Although there was a safety shower in the lab, Sangji did not use it. Instead, Wei=ADfeng Chen, a postdoctoral researcher in Harran's group who was cleaning up one of the lab's benches, wrapped a lab coat around Sangji to try to put out the fire. "She was screaming and was moving around and I was attempting to wrap her tightly," Chen told Cal/OSHA Investigator Ramon Porras. Chen abandoned the lab coat when it started burning. He then started pouring water on Sangji from a nearby sink, while she sat on the floor.
Hui Ding, a postdoctoral researcher in an adjacent lab, heard Sangji screaming. He went into the lab and saw Chen trying to put out the fire. Ding also saw that "the tip of the reagent bottle was positioned sideways and was also on fire," he told Porras. Ding returned to his lab and called 911, then checked on Chen and Sangji again before going to get Harran from his office on the floor above.
When Ding returned to the lab with Harran, Harran saw that Sangji's hands, torso, and neck were burned. "Her clothing from the waist up was largely burned off and large blisters were forming on her abdomen and hands=97the skin seemed to be separating from her hands," he told Porras in an e-mail. Sangji was conscious, asking for more water, where emergency responders were, and for someone to call her roommates. When Harran heard sirens, he went down to the road to tell the emergency personnel where they needed to go.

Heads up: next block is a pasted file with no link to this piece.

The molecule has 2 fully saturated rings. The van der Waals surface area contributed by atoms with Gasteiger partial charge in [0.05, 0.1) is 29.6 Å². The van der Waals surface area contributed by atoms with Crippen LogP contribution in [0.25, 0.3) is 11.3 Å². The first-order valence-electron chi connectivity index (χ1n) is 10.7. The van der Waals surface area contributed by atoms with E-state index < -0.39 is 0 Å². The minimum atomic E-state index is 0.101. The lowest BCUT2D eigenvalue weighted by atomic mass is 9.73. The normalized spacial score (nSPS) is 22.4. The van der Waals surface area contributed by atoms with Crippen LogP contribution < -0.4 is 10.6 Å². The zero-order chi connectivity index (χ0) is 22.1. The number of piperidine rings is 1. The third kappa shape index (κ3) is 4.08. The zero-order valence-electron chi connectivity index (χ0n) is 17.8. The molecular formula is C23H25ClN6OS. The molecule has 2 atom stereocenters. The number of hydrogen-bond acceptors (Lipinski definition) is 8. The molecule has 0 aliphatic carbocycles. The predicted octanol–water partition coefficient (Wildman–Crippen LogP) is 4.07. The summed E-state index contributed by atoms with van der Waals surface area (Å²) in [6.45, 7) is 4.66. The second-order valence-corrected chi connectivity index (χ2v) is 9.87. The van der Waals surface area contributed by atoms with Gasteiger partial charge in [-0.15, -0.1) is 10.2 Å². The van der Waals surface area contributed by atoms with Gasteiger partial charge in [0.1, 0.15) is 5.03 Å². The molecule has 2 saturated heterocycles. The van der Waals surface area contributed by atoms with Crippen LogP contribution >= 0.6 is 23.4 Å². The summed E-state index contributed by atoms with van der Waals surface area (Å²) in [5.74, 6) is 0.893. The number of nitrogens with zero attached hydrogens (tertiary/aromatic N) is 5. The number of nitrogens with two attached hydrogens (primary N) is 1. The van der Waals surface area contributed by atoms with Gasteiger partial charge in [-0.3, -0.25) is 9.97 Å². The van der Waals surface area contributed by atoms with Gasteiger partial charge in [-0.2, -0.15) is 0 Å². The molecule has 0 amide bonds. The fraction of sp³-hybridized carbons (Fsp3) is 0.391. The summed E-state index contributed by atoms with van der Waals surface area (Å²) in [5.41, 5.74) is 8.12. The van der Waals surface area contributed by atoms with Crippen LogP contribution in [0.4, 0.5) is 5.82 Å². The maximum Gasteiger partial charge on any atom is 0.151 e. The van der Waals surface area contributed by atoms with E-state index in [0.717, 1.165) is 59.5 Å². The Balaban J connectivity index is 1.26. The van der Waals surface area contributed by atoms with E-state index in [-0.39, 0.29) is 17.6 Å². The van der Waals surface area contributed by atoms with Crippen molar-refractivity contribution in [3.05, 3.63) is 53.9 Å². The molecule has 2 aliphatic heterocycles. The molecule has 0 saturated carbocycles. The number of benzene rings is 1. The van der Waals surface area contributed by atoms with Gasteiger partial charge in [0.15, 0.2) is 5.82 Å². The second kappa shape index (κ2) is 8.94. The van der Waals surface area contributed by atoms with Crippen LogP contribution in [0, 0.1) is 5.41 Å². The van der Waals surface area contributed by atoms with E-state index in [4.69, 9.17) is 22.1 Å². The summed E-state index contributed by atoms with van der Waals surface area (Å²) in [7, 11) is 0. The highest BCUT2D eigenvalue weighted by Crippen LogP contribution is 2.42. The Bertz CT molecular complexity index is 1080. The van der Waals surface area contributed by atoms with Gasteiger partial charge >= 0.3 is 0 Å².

UCLA police dispatch recorded the 911 call at 2:54 PM as an "unknown type chemical fire." Emergency crews were dispatched at 2:57 PM, and Christopher Lutton, a UCLA deputy fire marshal; a fire engine; and emergency medical personnel arrived at the building at 3:01 PM. Lutton donned full protective gear and went up to the lab to assess the situation, with dispatch recording at 3:06 PM that the fire was out upon arrival. Lutton cleared the other emergency responders to go up to the lab. Once medical personnel arrived, Sangji was put on a rolling chair and moved under the safety shower for decontamination. She was then transported to UCLA Ronald Reagan Medical Center. From there she was transferred to Grossman Burn Center, in Sherman Oaks, Calif., where she died on Jan. 16.
That is what was reported after it happened. She was taken to a sink and a coworker doused her with water from there. The safety shower was used by emergency responders when they arrived, mostly for decontamination purposes.
It appears in the recent coverage of this event that the report by California OSHA did not address whether the lab safety shower was used. I understood that a post-doc just poured water from a bucket on her instead of taking her to the safety shower, Was that in fact true? Of course if she was on flames that may have been difficult to do.
Ujjvala (Vaiju) Bagal
Specialist, Methods Development
Phone: 01-912-964-9050 ext.53236
110 EMD Blvd
Savannah, GA 31407
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